The Great Andamanese

Greetings Folks,

I came across some very interesting information today, and I had to share it on this blog. Do you see the woman in the feature image of this post? Her name was Boa Sr. She was the last member of the Bo Tribe who happened to be the first descendants of early humans to migrate from Africa about 70,000 years ago. The tribe was located on the Andaman Islands, which is in the Bay of Bengal between India and Myanmar.

Classified as the Negrito Peoples, the Great Andamanese are believed to be the first inhabitants of the island. There were three physical features that distinguished them from the rest, and that was their dark skin, frizzy hair, and short stature.


According to Survival International, the Great Andamanese was one of the four tribes of the Andaman Islands. There were originally ten distinct tribes, including the Jeru, Bea, Bo, Khora, and Puckiwar; each of them had their own language and numbered between 200 to 700 people. There were more than 5,000 Great Andamanese living on the islands, however, the British settlers who arrived in 1858 killed hundreds in conflict. Thousands more were wiped out by measles, influenza, and syphilis.

In 1960, the British established an “Andaman Home,” and kept the captured Great Andamanese. Hundreds of the tribe’s members died from abuse and disease in the home. Although 150 babies were born, none of them survived. A British Colonial Official of the time advised the following:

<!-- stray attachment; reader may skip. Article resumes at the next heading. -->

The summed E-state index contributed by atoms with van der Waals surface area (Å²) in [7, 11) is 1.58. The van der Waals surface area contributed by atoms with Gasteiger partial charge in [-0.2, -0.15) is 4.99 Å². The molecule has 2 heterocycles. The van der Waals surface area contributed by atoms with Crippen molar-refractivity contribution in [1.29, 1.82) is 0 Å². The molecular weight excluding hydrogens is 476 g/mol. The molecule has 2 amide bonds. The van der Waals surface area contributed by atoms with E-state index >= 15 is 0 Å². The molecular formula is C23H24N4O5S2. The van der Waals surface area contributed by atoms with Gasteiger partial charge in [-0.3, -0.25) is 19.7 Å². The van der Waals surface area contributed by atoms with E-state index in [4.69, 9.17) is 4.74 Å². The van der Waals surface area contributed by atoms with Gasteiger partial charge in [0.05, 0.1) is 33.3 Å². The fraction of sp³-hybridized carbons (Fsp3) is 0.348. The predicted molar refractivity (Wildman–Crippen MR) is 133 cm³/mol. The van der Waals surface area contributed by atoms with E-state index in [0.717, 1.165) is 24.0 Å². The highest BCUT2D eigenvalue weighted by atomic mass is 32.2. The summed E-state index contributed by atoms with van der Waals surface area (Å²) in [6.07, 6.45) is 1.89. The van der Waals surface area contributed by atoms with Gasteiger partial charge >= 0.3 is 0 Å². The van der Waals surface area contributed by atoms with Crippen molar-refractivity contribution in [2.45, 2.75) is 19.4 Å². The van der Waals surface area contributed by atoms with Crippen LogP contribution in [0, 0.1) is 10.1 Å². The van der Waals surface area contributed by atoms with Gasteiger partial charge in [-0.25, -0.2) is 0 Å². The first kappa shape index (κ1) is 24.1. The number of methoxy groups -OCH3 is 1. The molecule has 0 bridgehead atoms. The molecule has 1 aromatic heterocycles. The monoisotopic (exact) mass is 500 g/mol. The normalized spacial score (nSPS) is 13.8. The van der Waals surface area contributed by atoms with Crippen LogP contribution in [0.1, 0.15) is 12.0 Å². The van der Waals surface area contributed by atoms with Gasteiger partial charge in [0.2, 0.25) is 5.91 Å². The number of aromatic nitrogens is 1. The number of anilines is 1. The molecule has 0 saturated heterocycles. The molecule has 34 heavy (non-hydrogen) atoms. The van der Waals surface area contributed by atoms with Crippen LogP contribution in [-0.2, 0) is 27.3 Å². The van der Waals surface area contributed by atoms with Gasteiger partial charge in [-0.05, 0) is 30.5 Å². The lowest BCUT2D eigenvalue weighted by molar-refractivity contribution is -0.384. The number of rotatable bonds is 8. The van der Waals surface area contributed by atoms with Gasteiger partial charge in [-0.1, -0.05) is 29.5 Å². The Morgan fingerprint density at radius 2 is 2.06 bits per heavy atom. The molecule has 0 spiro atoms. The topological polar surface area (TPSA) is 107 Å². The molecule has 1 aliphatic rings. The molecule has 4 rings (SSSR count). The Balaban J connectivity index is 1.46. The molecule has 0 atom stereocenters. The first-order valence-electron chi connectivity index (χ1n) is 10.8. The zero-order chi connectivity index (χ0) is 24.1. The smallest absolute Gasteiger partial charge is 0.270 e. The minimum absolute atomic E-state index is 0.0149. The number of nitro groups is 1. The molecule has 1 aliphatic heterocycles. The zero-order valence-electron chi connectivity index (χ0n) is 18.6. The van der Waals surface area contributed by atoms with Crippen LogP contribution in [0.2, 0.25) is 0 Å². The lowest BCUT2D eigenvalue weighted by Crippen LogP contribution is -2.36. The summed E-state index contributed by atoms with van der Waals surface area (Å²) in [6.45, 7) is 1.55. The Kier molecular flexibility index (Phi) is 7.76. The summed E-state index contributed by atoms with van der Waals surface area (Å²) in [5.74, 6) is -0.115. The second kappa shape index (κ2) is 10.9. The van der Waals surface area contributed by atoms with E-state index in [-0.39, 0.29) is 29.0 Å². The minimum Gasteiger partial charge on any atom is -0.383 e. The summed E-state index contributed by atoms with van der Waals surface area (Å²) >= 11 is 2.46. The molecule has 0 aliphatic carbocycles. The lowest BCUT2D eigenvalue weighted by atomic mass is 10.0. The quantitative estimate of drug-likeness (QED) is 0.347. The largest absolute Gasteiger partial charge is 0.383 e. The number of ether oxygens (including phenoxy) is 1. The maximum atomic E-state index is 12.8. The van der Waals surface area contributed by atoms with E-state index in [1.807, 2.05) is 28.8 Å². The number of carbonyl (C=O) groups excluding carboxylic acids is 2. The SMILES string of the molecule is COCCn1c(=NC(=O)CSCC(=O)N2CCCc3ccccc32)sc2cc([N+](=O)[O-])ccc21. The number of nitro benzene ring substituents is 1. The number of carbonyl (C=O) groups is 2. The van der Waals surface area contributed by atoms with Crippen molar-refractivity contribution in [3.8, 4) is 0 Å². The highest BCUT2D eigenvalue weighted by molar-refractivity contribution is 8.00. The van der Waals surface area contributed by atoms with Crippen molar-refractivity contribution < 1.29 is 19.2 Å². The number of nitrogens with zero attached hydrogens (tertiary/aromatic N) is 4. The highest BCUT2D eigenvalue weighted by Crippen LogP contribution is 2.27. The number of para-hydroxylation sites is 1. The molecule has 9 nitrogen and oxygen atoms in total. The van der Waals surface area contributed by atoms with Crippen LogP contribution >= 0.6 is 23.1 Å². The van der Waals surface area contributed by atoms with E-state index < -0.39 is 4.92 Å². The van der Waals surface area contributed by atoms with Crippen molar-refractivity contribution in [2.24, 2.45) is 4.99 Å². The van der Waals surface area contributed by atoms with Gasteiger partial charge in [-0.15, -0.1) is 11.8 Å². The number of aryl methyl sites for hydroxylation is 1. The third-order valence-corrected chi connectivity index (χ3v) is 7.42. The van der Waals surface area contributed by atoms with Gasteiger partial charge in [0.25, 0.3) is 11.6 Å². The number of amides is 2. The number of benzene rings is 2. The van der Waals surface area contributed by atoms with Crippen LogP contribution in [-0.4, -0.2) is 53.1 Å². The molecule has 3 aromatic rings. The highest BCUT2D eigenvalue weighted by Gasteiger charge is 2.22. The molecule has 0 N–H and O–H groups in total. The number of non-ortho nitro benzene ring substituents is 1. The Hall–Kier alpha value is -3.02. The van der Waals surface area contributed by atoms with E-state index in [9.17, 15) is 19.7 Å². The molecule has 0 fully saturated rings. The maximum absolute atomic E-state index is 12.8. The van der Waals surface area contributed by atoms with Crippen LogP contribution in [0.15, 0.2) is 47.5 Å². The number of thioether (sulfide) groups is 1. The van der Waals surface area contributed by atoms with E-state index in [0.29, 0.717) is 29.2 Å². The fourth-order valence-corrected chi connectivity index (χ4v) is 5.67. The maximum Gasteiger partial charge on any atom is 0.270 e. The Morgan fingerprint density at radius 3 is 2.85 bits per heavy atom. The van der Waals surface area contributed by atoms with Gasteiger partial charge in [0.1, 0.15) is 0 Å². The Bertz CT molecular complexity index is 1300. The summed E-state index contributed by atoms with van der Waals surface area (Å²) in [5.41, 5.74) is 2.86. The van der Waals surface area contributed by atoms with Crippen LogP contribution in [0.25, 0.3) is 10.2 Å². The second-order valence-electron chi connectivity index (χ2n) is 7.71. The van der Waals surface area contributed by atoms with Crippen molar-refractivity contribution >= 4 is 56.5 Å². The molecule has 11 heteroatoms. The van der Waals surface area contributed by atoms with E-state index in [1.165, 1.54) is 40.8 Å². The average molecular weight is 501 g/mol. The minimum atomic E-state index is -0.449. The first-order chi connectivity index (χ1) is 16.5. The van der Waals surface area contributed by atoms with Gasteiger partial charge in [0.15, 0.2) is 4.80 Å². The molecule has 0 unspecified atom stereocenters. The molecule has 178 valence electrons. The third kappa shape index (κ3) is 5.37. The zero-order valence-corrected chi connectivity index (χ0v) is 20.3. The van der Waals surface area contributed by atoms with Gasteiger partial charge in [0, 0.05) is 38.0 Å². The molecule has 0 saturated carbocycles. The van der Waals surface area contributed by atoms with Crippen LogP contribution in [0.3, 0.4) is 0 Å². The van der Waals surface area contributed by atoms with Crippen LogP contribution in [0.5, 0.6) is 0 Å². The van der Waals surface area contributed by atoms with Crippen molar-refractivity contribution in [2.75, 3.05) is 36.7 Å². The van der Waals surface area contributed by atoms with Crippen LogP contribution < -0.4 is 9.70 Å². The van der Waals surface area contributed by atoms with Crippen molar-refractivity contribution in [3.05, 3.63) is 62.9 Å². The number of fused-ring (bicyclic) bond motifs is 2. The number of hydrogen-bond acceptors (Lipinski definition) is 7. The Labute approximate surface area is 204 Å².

“We are in reality laying the foundation stone for civilising a people hitherto living in a perfectly barbarous state, replete with treachery, murder and every other savageness; besides which it is very desirable, even in a political point of view, keeping these people in our custody as hostages, for it undoubtedly secures the better behavior of these inhospitable people towards our Settlement.”

The Bo tribe were the last to come into contact with the British. Boa Sr. died in 2010. If you’re familiar with the Great Andamanese and have any additional information, please feel free to comment below.

Until Next Time…






Andamanese peoples. (n.d.). Retrieved November 8, 2018, from

The Great Andamanese. (n.d.). Retrieved November 8, 2018, from


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